MONROVIA, March 22(TNR)-Nimba County Senator, Prince Johnson and a preacher warned Col. Patrick Sudue, Inspector General of Police not to disturb his peaching as there was no directive to shut down any Church in Liberia.
Director Sudue, on Sunday entered the Church, Faith Chapel of Christ, of Prince Johnson, located in Paynesville and ordered it shut after the senator was preaching.
In a post on social media, Col. Patrick Sudue was heard saying: “Sir, could you please listen to me too? I am talking to you as Senator of this country.”
But preacher Johnson said:“Mr. Director, please do not disturb my church. Please sit down and listen to the word of God. Please sit down. I am on the pulpit preaching the word of God.”
The IG added; “We are not disturbing the church, we are just enforcing the law that the government made.” Preacher Johnson continued: “ I am preaching the word of God. Mr. police director, please do not disturb this church. You can see the benches empty. Well the president did not tell you to close down church.”
This moved the IG to another level by saying: “Except the president can call to say that is not so.” The senator still not happy, decided to introduce the law: “We have received no citation. Young man, the first thing you should have done is to let the house of legislature close. 72 lawmakers are down there meting every Tuesday and Thursday. 30 senators meet Tuesday and Thursday and you do not have he power to close the legislature but you have the power to close down the house of God? Is that what you want? The president did not give that order in his annual message.”
He later instructed the IG to sit and listen to his closing prayer: “But just sit down, we are about to close. We finished preaching about 40 minutes ago.”
In part of his closing prayer, he thanked God in the midst of intimation and harassment from the director of police
The New Republic Newspaper is an independent newspaper established in 2009 by a Liberian journalist, Alphonso Toweh with many years of experience for the key purpose of reporting a balanced coverage of events as well as promoting Liberia’s image locally and internationally.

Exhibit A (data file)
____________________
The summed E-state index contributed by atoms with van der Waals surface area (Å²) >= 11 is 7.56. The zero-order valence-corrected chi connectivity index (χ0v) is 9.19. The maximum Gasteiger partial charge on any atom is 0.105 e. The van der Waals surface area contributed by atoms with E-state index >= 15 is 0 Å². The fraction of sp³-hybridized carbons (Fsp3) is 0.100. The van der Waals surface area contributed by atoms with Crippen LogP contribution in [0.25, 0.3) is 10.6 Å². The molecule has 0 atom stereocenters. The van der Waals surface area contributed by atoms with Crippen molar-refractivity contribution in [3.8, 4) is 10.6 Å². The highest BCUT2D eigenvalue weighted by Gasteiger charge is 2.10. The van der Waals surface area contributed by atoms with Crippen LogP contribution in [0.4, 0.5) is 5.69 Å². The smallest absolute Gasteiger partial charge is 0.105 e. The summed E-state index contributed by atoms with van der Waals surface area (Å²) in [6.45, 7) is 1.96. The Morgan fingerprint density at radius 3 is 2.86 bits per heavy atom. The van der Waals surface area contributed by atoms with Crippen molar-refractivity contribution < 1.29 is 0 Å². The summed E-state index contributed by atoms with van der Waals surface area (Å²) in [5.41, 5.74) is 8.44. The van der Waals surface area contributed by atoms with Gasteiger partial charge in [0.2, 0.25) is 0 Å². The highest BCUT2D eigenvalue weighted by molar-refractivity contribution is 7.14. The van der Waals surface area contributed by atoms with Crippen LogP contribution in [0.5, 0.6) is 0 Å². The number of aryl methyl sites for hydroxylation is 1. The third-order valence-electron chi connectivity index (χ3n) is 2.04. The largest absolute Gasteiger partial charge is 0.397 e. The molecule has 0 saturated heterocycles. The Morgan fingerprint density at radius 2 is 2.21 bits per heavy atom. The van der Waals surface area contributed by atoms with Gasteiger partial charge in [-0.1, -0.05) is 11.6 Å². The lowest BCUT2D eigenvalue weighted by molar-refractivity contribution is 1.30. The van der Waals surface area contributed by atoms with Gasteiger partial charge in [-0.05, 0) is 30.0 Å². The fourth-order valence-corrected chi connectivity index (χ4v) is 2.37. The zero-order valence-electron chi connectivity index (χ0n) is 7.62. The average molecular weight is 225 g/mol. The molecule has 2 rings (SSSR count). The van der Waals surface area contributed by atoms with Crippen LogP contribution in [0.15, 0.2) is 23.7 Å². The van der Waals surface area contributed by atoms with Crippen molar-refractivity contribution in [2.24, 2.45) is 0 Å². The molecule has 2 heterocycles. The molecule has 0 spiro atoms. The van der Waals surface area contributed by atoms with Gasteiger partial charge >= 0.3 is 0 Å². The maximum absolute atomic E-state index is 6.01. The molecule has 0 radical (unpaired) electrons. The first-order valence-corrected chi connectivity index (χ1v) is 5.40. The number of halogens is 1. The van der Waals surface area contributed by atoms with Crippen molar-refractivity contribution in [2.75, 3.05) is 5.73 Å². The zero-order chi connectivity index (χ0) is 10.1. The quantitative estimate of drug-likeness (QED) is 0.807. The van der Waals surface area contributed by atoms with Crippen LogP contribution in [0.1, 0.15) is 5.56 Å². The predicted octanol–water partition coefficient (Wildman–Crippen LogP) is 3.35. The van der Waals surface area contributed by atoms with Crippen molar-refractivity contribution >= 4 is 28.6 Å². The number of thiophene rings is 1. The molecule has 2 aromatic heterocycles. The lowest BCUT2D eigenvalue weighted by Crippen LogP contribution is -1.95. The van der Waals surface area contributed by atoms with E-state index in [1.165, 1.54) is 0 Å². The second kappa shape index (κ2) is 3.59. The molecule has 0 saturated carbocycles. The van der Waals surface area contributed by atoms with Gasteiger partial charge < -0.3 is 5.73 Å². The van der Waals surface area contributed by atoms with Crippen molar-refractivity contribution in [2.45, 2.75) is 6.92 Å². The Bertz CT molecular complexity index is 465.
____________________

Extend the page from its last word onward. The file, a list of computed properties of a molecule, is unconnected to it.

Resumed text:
Toweh has been working for Reuters News Agency as its correspondent since 1998 to present. In addition to that, he has served as correspondents for the following magazines: West Africa New African, Africa Week and African Observer.
More to that, he worked for Radio Deutche Welle radio in Germany, Radio Netherlands and contributed to CNN, BBC News hour, BBC TV as well as Africa Confidential and Sunday Times in London.
The paper has no political affiliation nor ethic lineage. The focus and primary commitment is to ensure the sovereignty of Liberia and unity for Africa. It seeks to foster human rights and freedom of the press.
The New Republic is a liberal paper dedicated to upholding the tenets of democracy. It believes that state can not only create the political, social, economic and cultural spirit, but also to ensure that all human beings, irrespective of any affiliation is able to achieve its highest human potentials.
The paper strives for free speech and equal opportunity for all. Importantly, it believes that the nation must intervene judiciously in the economic life, in order to minimise the adverse effects of free enterprise and ensure that less privileged people have reasonable and fair access to the basic necessities of life. By this, it would help reduce some level of threat.
New Republic brings huge commitment to its readers and offers the nation the type of media that will advocate for the people and nudge our nation on the path of development and social re-engineering